CURVE

Collaborative University Research & Visualization Environment

Bill Gates Visits GSU and CURVE

Bill Gates and representatives from the Bill and Melinda Gates Foundation visited Georgia State University and CURVE on June 12 to learn more about how Georgia State has leveraged technology and data to eliminate achievement gaps and become a national model for student success. Gates spoke with Dr. Timothy Renick, vice provost and vice president for enrollment management and student success, Dr. Allison Calhoun-Brown, associate vice president for student success, and a group of students and recent graduates who shared their success stories.

Gates in CURVEGates in CURVE 2

More pics here.

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Larger-scale Photogrammetry at CURVE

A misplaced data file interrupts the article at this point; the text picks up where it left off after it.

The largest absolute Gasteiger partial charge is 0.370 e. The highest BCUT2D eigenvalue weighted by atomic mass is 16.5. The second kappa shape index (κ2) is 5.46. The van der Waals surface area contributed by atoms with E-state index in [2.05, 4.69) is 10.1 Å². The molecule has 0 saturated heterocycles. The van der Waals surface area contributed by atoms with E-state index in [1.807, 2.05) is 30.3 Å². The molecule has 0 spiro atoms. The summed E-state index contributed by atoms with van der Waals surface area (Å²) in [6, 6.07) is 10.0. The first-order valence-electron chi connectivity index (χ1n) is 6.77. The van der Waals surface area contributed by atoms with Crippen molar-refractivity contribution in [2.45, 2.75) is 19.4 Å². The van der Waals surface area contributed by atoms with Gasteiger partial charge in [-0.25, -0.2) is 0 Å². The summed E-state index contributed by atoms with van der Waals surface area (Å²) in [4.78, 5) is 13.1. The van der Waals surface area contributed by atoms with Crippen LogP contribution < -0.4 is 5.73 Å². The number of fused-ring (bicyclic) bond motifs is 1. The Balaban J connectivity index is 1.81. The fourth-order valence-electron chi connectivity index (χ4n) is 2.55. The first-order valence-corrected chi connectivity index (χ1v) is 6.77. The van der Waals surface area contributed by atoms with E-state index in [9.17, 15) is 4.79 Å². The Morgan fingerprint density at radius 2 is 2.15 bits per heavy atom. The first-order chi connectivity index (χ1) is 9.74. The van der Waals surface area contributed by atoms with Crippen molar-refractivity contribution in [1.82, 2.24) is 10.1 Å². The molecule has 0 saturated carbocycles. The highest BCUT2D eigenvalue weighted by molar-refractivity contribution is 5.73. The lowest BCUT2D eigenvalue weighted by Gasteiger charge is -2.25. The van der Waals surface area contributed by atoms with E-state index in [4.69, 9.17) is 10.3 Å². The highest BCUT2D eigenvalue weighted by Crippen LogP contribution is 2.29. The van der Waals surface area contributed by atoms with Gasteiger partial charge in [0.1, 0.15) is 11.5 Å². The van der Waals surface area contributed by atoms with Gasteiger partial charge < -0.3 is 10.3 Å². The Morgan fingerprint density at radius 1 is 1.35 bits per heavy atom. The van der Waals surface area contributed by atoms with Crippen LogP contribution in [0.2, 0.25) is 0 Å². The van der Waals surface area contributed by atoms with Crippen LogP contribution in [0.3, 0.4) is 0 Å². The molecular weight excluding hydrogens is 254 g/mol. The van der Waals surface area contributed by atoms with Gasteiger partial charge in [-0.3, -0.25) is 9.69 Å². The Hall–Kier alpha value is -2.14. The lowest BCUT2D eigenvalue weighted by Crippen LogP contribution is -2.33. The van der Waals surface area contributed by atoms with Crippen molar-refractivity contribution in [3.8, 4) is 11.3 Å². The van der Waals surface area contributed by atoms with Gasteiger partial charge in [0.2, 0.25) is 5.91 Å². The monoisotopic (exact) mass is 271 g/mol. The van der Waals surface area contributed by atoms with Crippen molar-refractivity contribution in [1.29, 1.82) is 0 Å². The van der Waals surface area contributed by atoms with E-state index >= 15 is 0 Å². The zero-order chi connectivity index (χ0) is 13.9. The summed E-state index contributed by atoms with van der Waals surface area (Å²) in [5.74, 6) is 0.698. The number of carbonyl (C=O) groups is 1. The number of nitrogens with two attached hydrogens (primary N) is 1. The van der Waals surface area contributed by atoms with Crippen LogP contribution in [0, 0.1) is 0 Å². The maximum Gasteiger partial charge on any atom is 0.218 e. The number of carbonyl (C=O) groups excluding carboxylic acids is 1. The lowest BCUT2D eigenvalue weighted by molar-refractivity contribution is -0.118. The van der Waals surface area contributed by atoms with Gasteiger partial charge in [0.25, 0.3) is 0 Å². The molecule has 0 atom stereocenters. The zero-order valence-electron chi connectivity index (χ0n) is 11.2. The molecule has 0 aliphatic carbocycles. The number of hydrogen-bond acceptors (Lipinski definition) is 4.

During the spring semester, I acquired a clay whisky jug from the Phoenix Lab, which contains artifacts recovered from the excavation of MARTA lines in the 1970s. Dr. Robin Wharton has worked with students in her multimodel composition course to scan and model objects from the collection, and discussed the process in Atlanta Studies. In this case, the purpose was to experiment with photogrammetry for larger objects, testing the equipment and software that the Library has acquired. The jug is roughly 8 inches high and 6 inches in diameter, with a circumference of 19 inches.

image of whisky jug

Whisky Jug

The jug wears the story of its life. The outside is worn and pitted, and carries a few kiln drips, where the kiln bricks melted and dripped on to the jug as it was fired. These drips show as dark splotches on the outside of the jug. Stamped on the top shoulder of the jug are two names: T.W. Cofield and E.C. Brown.